1) Does anyone know how many LEDs a 555 or a 4017 Decade Counter can drive unassisted? I haven't seen any specs on exactly how much current they can source. I didn't think I would need a transistor just to drive one or two LEDs, but every schematic I've studied has either a transistor or a diode in it.

    2) This is more just out of curiosity, but I'm a bit confused by how the 555 is triggered. Is it triggered by a low when the trigger cap fully charges and opens the circuit, or is it triggered by a high when the cap dishcharges?
     
  8. Resqueline

    Resqueline

    2,848
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    Jul 31, 2009
    1); It depends on the supply voltage, the CMOS type and the LED type.
    Ordinary LED's require 20mA while high-brightness LED's manage with 2mA.
    Unbuffered (UB) CMOS can only deliver one tenth of the current a buffered (B) version can deliver.
    At 5V you might squeeze 2-5mA out of a B version and as much as 20mA at 15V.
    I think I remember that a 555 can deliver as much as 100nmA.

    Regard all data presented here as approximate as I didn't bother to check the datasheets.

    2): I don't remember the answer but it can also be found in the datasheets, that usually has many examples too.
     
  9. kyjosh

    kyjosh

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    Dec 15, 2009
    Ok so I went over the data sheets for both the LM555 and the 4017. I should have known to look over them fromt he start but I'm relatively new to all of this; I'm an engineering technology student going for an AAS. So most of the projects I have done have been in class, where all of the needed info was provided.

    The 555 can source up to 200ma, but I will probably still need a transistor to get proper current at my voltage (9V).

    I have no idea about the 4017 though. Either I missed it in the data sheet, I'm looking for the wrong terminology, or its not in there.

    I guess either way though it is better to be safe than sorry.
     
  10. Resqueline

    Resqueline

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    Jul 31, 2009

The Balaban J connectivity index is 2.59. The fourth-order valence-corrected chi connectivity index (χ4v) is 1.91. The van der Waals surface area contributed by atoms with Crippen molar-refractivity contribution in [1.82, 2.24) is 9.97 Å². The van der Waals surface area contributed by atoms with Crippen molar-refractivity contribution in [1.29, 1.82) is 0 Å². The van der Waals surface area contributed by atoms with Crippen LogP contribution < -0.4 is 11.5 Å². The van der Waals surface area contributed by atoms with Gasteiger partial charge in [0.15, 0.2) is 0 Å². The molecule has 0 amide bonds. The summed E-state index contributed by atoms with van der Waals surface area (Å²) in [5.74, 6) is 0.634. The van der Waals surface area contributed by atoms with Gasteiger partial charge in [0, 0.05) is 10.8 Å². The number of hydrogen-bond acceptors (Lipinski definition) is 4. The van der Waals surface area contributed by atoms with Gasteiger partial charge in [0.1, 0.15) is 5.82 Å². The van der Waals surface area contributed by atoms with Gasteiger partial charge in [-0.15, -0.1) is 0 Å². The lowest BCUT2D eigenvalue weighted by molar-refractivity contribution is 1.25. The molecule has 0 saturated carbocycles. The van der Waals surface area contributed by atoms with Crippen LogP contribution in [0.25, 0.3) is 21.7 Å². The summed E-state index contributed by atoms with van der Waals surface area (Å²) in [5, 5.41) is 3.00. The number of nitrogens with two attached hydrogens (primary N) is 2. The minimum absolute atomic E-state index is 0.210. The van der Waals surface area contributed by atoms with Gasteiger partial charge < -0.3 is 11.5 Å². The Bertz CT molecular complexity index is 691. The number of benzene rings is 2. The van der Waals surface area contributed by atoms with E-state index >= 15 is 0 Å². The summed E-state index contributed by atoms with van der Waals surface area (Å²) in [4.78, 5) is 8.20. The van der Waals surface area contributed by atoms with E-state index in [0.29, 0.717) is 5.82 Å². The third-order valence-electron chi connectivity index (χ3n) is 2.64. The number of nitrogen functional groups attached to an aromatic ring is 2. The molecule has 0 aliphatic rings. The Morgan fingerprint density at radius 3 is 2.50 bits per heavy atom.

Yes, much class-time would be "wasted" otherwise, but I think schools should focus a little more on the ways of finding necessary information.

    Wikipedia has a nice writeup on the 4000 series btw. but doesn't provide any numbers.

    The 4017 datasheet refers you to the 4000 family data - a datasheet common to the whole series, where the output currents will be listed.
     
  11. kyjosh

    kyjosh

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    Dec 15, 2009
    I would agree with schools pushing more information locating. I mean being given a lab with all of the info is great for the classes where we are learning the theory; but when it comes time to do something with it most of us are just left scratching our heads.

    Though it seems there used to be more classes geared towards that sort of thing, but over time they have been whittled down to make room for more general ed classes.
     
  12. kyjosh

    kyjosh

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    Dec 15, 2009
    Well, I've fabbed up the simple turn signal flasher circuit on a breadboard, and wow this is going to be a bigger circuit that I thought. Just the aStable circuit for one flash frequency is going to take up quite a bit of circuit board.
     
  13. Resqueline

    Resqueline

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    Jul 31, 2009
    Hehe, yes, it doesn't take much circuits to cover quite a bit of "real estate", no wonder surface mounted technology emerged.
     
  14. kyjosh

    kyjosh

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    Dec 15, 2009
    Yeah, I don't think I'm actually going to be able to do everything I wanted; I just won't have enough space to put the board if it gets that big.